typical 33s programs



#9

I will use a program to solve my iterative problems on the 33s, but, any engineers here use the 33s that have some examples of problems that cannot be solved with the EQN list?

For example, one can write a short program to compute Cross Product of 2 vectors, but this would not be so inviting with an EQN.

I'm becoming more confident in the 33s. The ENTER, R/S relocations I can adjust to, but I really wish the X^2 was a shifted root(x). The X^3/cuberoot(X) is simply redundant when you have a XthRoot(Y) and Y^X key...which should also have been inverses of eachother..! My finger instinctively returns to shift x^2 when I want to square things...

Eric


#10

The 48 and 49 series will handle vector and matrix manipulation much more elegently than the 33s. I suggest that you check out a 48 or 49 series machine.

If the 33s is a WWII spitfire airplane then the 48/49 is an F-15 jet fighter.

Namir

#11

Hi, Eric;

not exactly to answer to your request about the cross product of two vectors, instead to give you some other info:

HP 33S Training Modules

If you want to download all of them in one single zipped file, try here. If you already have these... sorry being late!

Best regards.

Luiz (Brazil)


#12

I will say one thing for the "new" HP - these training module documents are a step in the right direction.

While we tend to focus on the problems of keyboard and general construction quality, perhaps one of the biggest values of the "classic" HP calcs (Classics up to the 41CX, imv) was the accompanying manuals, solutions books, application pacs and the like, which probably reached its peak with the 65/67/41 user-contributed program library, solutions books, etc.

I wish the 48 series had had this kind of support; the 48GX Series User's Guide is nowhere near thick enough, and additional examples would have helped many users up the learning curve.

Best,

--- Les Bell

[http://www.lesbell.com.au]


#13

Hi Les,

I think you can thank Gene and Wlodek for those manuals---they are the authors I believe.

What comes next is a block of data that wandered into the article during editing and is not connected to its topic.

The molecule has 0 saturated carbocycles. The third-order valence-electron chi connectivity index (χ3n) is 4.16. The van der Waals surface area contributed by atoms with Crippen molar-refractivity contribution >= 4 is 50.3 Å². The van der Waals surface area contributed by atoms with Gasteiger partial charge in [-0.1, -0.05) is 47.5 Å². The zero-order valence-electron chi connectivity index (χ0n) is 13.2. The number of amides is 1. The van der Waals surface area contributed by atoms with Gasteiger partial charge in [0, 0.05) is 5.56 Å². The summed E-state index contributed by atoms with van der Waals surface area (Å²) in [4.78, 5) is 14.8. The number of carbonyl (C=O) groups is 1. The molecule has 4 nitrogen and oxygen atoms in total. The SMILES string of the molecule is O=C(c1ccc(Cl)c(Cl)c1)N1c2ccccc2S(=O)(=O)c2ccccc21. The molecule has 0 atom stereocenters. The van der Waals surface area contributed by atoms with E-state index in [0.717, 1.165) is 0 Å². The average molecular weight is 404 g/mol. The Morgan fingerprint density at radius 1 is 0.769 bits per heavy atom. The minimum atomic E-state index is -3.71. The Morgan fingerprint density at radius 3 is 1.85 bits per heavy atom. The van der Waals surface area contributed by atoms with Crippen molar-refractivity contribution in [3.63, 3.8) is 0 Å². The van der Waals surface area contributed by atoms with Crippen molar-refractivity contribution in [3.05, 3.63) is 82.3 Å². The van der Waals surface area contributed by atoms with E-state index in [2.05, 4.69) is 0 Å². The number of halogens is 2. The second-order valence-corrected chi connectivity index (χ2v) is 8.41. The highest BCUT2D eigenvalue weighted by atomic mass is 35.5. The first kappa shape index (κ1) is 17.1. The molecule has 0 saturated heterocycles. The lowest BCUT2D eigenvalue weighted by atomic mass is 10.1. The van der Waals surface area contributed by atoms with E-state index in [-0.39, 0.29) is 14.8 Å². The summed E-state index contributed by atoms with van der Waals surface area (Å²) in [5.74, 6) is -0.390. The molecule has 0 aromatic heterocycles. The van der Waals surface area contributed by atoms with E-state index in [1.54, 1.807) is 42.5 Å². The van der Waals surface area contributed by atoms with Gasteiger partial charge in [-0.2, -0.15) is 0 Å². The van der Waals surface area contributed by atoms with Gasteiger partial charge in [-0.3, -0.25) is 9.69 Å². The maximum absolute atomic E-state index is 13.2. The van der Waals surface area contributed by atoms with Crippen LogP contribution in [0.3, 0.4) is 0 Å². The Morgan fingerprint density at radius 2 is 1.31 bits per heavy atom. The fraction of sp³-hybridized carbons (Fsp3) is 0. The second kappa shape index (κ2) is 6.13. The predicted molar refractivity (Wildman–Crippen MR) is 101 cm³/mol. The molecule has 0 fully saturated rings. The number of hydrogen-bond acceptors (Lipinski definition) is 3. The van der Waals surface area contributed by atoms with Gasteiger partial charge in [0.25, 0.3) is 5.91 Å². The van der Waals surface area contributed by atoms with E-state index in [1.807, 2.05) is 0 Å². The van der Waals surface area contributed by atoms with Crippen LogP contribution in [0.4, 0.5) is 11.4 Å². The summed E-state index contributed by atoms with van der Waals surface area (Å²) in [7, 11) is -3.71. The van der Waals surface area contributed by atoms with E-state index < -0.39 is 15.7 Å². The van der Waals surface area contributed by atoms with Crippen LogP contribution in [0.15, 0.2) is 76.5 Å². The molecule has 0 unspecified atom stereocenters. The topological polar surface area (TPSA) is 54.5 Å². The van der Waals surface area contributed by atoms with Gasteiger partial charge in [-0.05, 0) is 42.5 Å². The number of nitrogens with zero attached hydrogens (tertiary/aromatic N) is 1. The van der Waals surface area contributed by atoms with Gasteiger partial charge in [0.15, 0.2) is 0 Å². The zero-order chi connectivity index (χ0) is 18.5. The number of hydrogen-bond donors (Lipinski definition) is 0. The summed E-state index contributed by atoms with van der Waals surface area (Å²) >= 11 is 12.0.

regards,

Bill


#14

I believe so, Bill, and they've done great work there. However, the "breakthrough" is the realisation by someone at HP that this would be A Good Thing, and the decision to support it.

I guess there isn't the same need for the Users Library, since independent web sites provide instant availability of programs these days. But good basic documentation is vital, and I'm sure the success of the 48's was hurt by the documentation, which is even typeset in the same font as the turn-of-the-century maths schoolbooks we had back in the sixties.

Back in the eighties, the duty-free stores at Singapore Airport used to sell HP calcs, and I would surprise the sales people there by asking to see, not the calculator, but the manuals for the calculators. After all, you'd never guess what lurks beneath the surface of a 41 by looking at the keyboard!

From memory, that's where I picked up my 41CV, 41CX and 16C. And I've been careful to keep their manuals in good condition, in a prime spot on the bookshelf. They're almost as pleasurable to own as the calculators themselves.

Best,

--- Les Bell

[http://www.lesbell.com.au]

#15

I have a program to compute positive and negative wind pressures, that's pretty nice. It takes advantage of the two-line display so I don't have to calculate twice.


#16

I have a program to compute positive and negative wind pressures, that's pretty nice. It takes advantage of the two-line display so I don't have to calculate twice

Hello, this program is interested me, so if it free, please send me it in email! I'm a mechanical engineer, specified for fluid flow and food and chemical processing engineering, and this is seems to me interesting!

Sorry for my English, I'm better in RPN ;)

Thank you!

Csaba

Edited: 7 Mar 2005, 2:56 a.m.


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